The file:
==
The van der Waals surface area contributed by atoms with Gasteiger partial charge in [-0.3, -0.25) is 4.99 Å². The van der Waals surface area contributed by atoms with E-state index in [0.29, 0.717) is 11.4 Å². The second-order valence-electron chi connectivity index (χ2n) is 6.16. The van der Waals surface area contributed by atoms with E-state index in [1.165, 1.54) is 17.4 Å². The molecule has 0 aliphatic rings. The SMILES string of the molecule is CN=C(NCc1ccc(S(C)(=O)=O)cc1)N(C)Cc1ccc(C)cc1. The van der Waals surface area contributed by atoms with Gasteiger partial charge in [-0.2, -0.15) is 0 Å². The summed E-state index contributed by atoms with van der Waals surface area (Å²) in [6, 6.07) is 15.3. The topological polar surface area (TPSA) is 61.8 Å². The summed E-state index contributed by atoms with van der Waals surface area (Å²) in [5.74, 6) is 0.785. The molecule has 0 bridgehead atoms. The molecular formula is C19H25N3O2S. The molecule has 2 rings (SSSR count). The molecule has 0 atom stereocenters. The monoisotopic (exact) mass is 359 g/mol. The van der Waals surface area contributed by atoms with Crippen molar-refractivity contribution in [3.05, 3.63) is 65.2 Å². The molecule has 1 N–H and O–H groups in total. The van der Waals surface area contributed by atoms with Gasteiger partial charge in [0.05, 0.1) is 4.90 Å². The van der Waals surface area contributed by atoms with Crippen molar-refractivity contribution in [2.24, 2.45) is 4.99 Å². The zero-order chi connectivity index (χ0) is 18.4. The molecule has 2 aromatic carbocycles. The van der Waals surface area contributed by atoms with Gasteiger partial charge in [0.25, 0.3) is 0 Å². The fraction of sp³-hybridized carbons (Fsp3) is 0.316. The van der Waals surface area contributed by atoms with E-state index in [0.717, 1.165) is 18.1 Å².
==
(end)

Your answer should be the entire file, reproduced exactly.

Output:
The van der Waals surface area contributed by atoms with Gasteiger partial charge in [-0.3, -0.25) is 4.99 Å². The van der Waals surface area contributed by atoms with E-state index in [0.29, 0.717) is 11.4 Å². The second-order valence-electron chi connectivity index (χ2n) is 6.16. The van der Waals surface area contributed by atoms with E-state index in [1.165, 1.54) is 17.4 Å². The molecule has 0 aliphatic rings. The SMILES string of the molecule is CN=C(NCc1ccc(S(C)(=O)=O)cc1)N(C)Cc1ccc(C)cc1. The van der Waals surface area contributed by atoms with Gasteiger partial charge in [-0.2, -0.15) is 0 Å². The summed E-state index contributed by atoms with van der Waals surface area (Å²) in [6, 6.07) is 15.3. The topological polar surface area (TPSA) is 61.8 Å². The summed E-state index contributed by atoms with van der Waals surface area (Å²) in [5.74, 6) is 0.785. The molecule has 0 bridgehead atoms. The molecular formula is C19H25N3O2S. The molecule has 2 rings (SSSR count). The molecule has 0 atom stereocenters. The monoisotopic (exact) mass is 359 g/mol. The van der Waals surface area contributed by atoms with Crippen molar-refractivity contribution in [3.05, 3.63) is 65.2 Å². The molecule has 1 N–H and O–H groups in total. The van der Waals surface area contributed by atoms with Gasteiger partial charge in [0.05, 0.1) is 4.90 Å². The van der Waals surface area contributed by atoms with Crippen molar-refractivity contribution in [2.24, 2.45) is 4.99 Å². The zero-order chi connectivity index (χ0) is 18.4. The molecule has 2 aromatic carbocycles. The van der Waals surface area contributed by atoms with Gasteiger partial charge in [0.25, 0.3) is 0 Å². The fraction of sp³-hybridized carbons (Fsp3) is 0.316. The van der Waals surface area contributed by atoms with E-state index in [0.717, 1.165) is 18.1 Å².